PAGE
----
Colombo: Sri Lanka’s trade deficit narrowed last year, central bank data showed on Monday, helped by a more flexible exchange rate, credit ceiling and tight monetary policy, though such measures likely took their toll on economic growth.
The island nation’s trade deficit narrowed 4.1% to $9.31 billion from a record $9.71 billion in 2011.
The International Monetary Fund delayed a tranche of a $2.6 billion loan in the second half of 2011 and the central bank was compelled to free up the exchange rate in February last year to avoid a balance-of-payments crisis.
The central bank also raised key monetary policy rates twice and limited annual credit growth to 18% to discourage cheap imports. The government raised the price of fuel, gas, electricity, and import duties on vehicles to reduce the imports bill.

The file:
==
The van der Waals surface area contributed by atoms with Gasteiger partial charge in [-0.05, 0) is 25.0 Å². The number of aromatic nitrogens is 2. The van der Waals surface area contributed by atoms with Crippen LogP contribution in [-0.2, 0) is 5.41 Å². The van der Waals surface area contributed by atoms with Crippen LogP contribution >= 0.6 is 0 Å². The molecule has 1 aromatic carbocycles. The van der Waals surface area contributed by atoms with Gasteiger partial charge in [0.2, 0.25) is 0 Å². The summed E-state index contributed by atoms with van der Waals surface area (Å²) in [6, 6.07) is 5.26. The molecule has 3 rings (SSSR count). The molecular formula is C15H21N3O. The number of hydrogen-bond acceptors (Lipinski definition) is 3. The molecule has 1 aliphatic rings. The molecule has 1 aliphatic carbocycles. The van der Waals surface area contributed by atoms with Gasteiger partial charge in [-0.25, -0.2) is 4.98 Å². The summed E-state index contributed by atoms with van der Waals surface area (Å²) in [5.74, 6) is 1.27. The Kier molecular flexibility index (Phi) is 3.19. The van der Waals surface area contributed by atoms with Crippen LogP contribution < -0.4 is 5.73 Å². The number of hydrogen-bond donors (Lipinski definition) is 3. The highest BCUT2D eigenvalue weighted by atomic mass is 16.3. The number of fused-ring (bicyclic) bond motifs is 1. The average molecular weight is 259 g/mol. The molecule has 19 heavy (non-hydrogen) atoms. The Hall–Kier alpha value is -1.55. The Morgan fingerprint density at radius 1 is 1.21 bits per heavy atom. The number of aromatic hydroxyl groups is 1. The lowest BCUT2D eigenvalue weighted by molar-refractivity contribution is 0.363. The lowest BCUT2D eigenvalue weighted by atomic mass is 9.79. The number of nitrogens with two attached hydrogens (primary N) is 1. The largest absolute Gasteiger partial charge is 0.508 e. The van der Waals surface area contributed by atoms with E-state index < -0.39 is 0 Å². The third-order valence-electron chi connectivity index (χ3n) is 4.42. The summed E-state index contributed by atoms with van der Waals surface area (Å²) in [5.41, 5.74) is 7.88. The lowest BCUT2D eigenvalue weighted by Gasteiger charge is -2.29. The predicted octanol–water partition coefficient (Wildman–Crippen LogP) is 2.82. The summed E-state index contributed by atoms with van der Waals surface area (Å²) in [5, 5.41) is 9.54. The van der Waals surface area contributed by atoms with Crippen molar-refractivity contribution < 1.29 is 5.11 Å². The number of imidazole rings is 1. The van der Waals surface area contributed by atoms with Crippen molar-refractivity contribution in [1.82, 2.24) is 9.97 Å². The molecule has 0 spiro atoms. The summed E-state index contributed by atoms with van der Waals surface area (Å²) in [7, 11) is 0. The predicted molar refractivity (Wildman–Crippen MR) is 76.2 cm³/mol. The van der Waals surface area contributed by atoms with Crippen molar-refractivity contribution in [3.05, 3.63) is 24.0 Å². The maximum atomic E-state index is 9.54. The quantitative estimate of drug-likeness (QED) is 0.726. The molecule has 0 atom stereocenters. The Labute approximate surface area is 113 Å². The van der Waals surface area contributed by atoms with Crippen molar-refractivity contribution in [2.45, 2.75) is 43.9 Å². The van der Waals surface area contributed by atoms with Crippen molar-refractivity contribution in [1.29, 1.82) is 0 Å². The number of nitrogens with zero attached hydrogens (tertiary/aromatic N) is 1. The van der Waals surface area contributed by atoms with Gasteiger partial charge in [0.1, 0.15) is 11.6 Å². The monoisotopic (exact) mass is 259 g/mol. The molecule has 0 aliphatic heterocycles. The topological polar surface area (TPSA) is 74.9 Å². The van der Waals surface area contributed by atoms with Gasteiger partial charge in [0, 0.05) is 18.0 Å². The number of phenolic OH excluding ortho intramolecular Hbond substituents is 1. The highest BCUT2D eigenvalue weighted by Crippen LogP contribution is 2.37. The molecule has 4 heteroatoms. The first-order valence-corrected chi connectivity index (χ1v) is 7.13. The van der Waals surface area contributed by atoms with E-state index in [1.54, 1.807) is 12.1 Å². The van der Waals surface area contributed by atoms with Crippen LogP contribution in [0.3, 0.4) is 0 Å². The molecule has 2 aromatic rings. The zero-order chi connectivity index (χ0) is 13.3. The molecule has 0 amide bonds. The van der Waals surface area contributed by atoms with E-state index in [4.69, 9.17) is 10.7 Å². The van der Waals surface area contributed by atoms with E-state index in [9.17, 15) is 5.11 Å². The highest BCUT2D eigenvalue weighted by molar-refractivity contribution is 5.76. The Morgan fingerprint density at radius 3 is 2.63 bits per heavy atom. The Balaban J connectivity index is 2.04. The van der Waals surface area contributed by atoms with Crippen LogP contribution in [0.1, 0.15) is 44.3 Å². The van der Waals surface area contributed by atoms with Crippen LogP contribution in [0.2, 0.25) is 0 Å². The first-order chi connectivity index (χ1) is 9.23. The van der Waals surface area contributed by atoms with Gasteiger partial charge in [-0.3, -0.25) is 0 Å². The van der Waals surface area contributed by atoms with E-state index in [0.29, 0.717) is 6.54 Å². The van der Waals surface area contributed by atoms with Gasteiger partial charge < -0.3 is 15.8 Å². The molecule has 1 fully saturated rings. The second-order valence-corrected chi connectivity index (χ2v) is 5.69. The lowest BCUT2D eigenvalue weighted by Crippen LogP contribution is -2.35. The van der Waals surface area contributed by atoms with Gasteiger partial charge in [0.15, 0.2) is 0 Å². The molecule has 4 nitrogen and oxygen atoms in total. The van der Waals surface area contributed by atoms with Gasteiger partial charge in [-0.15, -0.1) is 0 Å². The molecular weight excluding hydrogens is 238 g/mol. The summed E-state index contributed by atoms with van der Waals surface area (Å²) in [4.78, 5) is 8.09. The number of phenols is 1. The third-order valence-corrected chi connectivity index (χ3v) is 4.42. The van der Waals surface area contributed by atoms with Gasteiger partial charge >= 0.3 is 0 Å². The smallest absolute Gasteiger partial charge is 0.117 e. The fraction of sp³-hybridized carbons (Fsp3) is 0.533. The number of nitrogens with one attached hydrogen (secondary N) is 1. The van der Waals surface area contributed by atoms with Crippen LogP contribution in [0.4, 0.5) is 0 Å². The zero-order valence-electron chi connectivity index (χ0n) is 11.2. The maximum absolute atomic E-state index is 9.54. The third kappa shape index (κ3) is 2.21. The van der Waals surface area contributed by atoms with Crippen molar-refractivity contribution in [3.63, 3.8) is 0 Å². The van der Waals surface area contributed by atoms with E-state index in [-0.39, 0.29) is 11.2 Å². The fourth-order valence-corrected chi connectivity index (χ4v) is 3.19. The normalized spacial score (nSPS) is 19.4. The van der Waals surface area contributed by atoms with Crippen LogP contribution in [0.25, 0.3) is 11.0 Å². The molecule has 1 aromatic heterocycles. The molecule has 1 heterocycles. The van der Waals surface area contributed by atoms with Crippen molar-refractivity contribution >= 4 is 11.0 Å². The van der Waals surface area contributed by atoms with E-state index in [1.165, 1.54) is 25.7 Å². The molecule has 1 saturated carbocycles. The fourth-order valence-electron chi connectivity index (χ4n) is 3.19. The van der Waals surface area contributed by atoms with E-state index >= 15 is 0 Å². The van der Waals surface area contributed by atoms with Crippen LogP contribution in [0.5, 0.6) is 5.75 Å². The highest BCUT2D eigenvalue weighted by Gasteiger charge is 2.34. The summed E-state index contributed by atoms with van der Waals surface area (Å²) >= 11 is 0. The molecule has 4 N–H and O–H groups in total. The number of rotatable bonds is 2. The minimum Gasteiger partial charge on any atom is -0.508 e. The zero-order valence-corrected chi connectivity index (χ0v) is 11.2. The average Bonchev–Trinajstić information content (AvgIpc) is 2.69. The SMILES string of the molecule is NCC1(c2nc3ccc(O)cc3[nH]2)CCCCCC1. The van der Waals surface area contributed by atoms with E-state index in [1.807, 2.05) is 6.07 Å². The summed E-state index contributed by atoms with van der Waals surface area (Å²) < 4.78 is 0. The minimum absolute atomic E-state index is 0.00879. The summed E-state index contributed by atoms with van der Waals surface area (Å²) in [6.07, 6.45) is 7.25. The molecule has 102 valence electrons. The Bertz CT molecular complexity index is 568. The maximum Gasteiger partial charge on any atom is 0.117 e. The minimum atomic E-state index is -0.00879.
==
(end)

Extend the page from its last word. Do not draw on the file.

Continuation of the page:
Imports in 2012 declined 5.8% to $19.09 billion while exports slumped 7.4% to $9.77 billion.
The central bank has said the policy measures have hit economic growth, which is expected to have declined to 6.5% last year from a record 8.3% in 2011.
In December, the trade deficit narrowed 32% to $641.2 million from the same month a year earlier.
December imports fell 19.4% to $1.51 billion while exports declined 6.7% to $871 million.